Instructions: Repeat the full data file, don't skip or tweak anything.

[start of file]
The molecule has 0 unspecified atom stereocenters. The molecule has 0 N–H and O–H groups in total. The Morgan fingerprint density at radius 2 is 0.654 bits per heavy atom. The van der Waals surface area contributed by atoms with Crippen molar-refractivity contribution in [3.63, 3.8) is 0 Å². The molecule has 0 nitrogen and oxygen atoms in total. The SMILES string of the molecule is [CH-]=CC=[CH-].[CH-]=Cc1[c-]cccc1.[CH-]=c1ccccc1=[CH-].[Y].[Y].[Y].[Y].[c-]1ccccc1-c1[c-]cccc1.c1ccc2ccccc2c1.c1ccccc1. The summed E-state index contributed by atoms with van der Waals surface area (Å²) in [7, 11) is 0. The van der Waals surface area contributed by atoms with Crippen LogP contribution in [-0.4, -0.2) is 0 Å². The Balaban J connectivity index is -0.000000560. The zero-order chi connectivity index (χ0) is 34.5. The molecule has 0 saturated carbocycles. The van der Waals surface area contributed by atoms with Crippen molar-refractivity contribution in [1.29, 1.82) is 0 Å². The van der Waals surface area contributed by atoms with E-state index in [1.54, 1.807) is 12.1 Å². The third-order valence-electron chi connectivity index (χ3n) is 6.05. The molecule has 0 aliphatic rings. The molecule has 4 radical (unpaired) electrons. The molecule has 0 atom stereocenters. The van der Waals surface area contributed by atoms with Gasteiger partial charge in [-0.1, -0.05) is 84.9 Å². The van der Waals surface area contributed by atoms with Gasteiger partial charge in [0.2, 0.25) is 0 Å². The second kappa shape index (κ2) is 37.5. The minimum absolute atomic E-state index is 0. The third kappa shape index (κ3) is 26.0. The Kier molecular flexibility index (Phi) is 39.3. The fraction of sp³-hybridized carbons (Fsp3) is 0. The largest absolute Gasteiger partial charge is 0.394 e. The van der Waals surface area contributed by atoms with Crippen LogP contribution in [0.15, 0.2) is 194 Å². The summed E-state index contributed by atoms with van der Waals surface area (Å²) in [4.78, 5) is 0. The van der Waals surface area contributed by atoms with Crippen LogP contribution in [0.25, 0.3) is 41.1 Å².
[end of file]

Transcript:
The molecule has 0 unspecified atom stereocenters. The molecule has 0 N–H and O–H groups in total. The Morgan fingerprint density at radius 2 is 0.654 bits per heavy atom. The van der Waals surface area contributed by atoms with Crippen molar-refractivity contribution in [3.63, 3.8) is 0 Å². The molecule has 0 nitrogen and oxygen atoms in total. The SMILES string of the molecule is [CH-]=CC=[CH-].[CH-]=Cc1[c-]cccc1.[CH-]=c1ccccc1=[CH-].[Y].[Y].[Y].[Y].[c-]1ccccc1-c1[c-]cccc1.c1ccc2ccccc2c1.c1ccccc1. The summed E-state index contributed by atoms with van der Waals surface area (Å²) in [7, 11) is 0. The van der Waals surface area contributed by atoms with Crippen LogP contribution in [-0.4, -0.2) is 0 Å². The Balaban J connectivity index is -0.000000560. The zero-order chi connectivity index (χ0) is 34.5. The molecule has 0 saturated carbocycles. The van der Waals surface area contributed by atoms with Crippen molar-refractivity contribution in [1.29, 1.82) is 0 Å². The van der Waals surface area contributed by atoms with E-state index in [1.54, 1.807) is 12.1 Å². The third-order valence-electron chi connectivity index (χ3n) is 6.05. The molecule has 0 aliphatic rings. The molecule has 4 radical (unpaired) electrons. The molecule has 0 atom stereocenters. The van der Waals surface area contributed by atoms with Gasteiger partial charge in [-0.1, -0.05) is 84.9 Å². The van der Waals surface area contributed by atoms with Gasteiger partial charge in [0.2, 0.25) is 0 Å². The second kappa shape index (κ2) is 37.5. The minimum absolute atomic E-state index is 0. The third kappa shape index (κ3) is 26.0. The Kier molecular flexibility index (Phi) is 39.3. The fraction of sp³-hybridized carbons (Fsp3) is 0. The largest absolute Gasteiger partial charge is 0.394 e. The van der Waals surface area contributed by atoms with Crippen LogP contribution in [0.15, 0.2) is 194 Å². The summed E-state index contributed by atoms with van der Waals surface area (Å²) in [4.78, 5) is 0. The van der Waals surface area contributed by atoms with Crippen LogP contribution in [0.25, 0.3) is 41.1 Å².